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The Selling of Timeshare, the Timeshare Laws and Other Relevant Timeshare Related Consumer Laws

Timeshare has been around for many years now. Authorities were initially accused of being slow to act, as the first substantive law concerning the sale and acquisition of timeshare was not introduced until the Timeshare Act 1992. That said when the ball did start rolling many actions followed, with various amendments and continued until the act was replaced by the Timeshare Holiday Products, Resale and Exchange Contracts Regulations 2010 which came into force on 23 February 2011.

Timeshare is a product and many suggest the multi-faceted product comes in many guises and is fully covered by timeshare law. In reality, this is wrong. Timeshare is a product, it’s marketed, presented and sold like many others. The product is underpinned by a selection of contracts, constitutions, warranties, promises and articles of association, all of which are covered by existing legislation, regulation or common law authorities. In short each and every consumer has vast protection from the dubious timeshare industry and its convoluted salesmen. It’s just a matter of understanding and actioning a claim.

From 1997 laws relating to the purchase of timeshare have been founded on Directives issued by the European Parliament. The first Timeshare Directive was issued in 1994 for implementation in 1997 and was quickly replaced by the second Timeshare Directive (2008/122/EC) which was delivered in 2009 for implementation in 2011.

The Government can be slow to act in such circumstances, as the underpinning contractual arrangements lack legal authorities. It is difficult for the many legislators to rely upon credible legal sources and in “timeshare”, a legal stalemate does exist in many facets.

Implementation of the first Directive was in part chaotic with a number of countries modifying the required wording in the Directive. The second Directive does not allow for any variations except those relating to the delivery of enforcement. This ought to ensure that the laws in all EEA countries are unerringly the same, which will minimise consumer confusion and provide traders with a level playing field.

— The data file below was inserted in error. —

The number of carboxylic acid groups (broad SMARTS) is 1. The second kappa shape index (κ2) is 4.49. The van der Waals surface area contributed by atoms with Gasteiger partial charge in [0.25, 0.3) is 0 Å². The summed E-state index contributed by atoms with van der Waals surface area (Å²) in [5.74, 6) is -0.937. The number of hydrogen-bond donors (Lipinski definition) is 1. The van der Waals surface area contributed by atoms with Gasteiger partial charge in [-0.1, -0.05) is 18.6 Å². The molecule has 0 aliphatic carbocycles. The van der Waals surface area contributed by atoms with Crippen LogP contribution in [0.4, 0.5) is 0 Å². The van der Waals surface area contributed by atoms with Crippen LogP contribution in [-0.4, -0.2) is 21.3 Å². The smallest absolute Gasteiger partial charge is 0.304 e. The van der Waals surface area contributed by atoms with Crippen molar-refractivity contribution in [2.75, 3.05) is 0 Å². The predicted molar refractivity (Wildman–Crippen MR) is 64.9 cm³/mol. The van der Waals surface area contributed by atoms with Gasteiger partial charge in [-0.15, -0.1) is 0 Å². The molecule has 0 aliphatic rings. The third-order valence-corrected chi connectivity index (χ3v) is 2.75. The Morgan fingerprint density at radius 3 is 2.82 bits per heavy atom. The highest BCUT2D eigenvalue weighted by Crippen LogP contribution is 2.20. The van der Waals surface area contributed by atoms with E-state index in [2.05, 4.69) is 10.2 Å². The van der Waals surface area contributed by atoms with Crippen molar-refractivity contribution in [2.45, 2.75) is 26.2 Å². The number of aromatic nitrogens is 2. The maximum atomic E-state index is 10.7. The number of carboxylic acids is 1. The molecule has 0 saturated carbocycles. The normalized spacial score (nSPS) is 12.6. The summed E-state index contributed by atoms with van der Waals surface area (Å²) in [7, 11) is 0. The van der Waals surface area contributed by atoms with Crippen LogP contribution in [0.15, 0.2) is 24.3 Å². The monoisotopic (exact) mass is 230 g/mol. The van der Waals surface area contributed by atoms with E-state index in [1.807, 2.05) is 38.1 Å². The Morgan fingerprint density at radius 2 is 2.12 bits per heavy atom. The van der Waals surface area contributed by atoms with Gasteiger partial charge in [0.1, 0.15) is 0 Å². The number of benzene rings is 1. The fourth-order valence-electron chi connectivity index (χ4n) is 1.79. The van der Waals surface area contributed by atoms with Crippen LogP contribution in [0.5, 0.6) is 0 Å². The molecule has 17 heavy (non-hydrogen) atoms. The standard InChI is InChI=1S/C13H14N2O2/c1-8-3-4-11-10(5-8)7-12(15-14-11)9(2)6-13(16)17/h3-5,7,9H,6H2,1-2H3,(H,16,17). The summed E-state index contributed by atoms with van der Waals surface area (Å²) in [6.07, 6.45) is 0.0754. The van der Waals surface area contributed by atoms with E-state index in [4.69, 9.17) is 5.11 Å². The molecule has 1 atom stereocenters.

The Consumer Protection Regulations (CPRs), deal with the copious amounts of misleading statements and omissions perpetrated by the timeshare industry. Assistance is given in the protections and may also be relevant where a consumer considers that there was a misrepresentation. But CPRs are only significantly relevant if you have suffered any loss as a result of the misrepresentation.

The Distance Selling Regulations 2000 provides timeshare consumers who purchase a timeshare / long term holiday product or service ‘at a distance’ (i.e. telephone, internet etc.) to cancel the purchase.

The Consumer Credit Act 1974 (CCA74) also provides an opportunity for consumers who paid by credit card or used a ‘linked’ loan for the timeshare purchase, to obtain recompense from the lender via section 75.

The Unfair Terms in Consumer Contracts Regulations 1999 provides enforcement authorities with the strong and directional power to stop the use of contracts which are unfairly biased against consumers.

If you have contemplated and believe the law has been broken

Call TESS Law on 01253 788337

Tell your local Trading Standards Office (usually in the Town Hall). But do so quickly as you may only have a short period of time (perhaps a few days) during which you can easily resolve a problem

Appropriate and relevant laws:

  • Timeshare Holiday Products, Resale and Exchange Contracts Regulations 2010
  • UK Timeshare Act 1992 – repealed on 23 February 2011
  • Spanish Timeshare Laws
  • Full text, in Spanish, of Timeshare Law 8/2012 – became law on 17 March 2012
  • Full text, in English (non-legal translation) of Timeshare Law 8/2012 is available
  • English summary of Spanish Timeshare Law 42/1998 – repealed 17 March 2012
  • Spanish Civil Code
  • Consumer Credit Act 1974
  • Consumer Protection from Unfair Trading Regulations 2008
  • Unfair Terms in Consumer Contracts 1999
  • Distance Selling Regulations 2000.Replaced 13 June 2014 by The Consumer Contracts (Information, Cancellation and Additional Charges) Regulations 2013
  • “Doorstep” Regulations 1987 {Full title:-The Consumer Protection (Cancellation of Contracts Concluded Away from Business Premises) Regulations }
  • Proceeds of Crime Act 2002
  • Money Laundering Regulations 2007

TESS Law can help and assist you with any timeshare related problems, we do not cold call and do not operate salesmen and product presentations

Last modified: 28th August 2020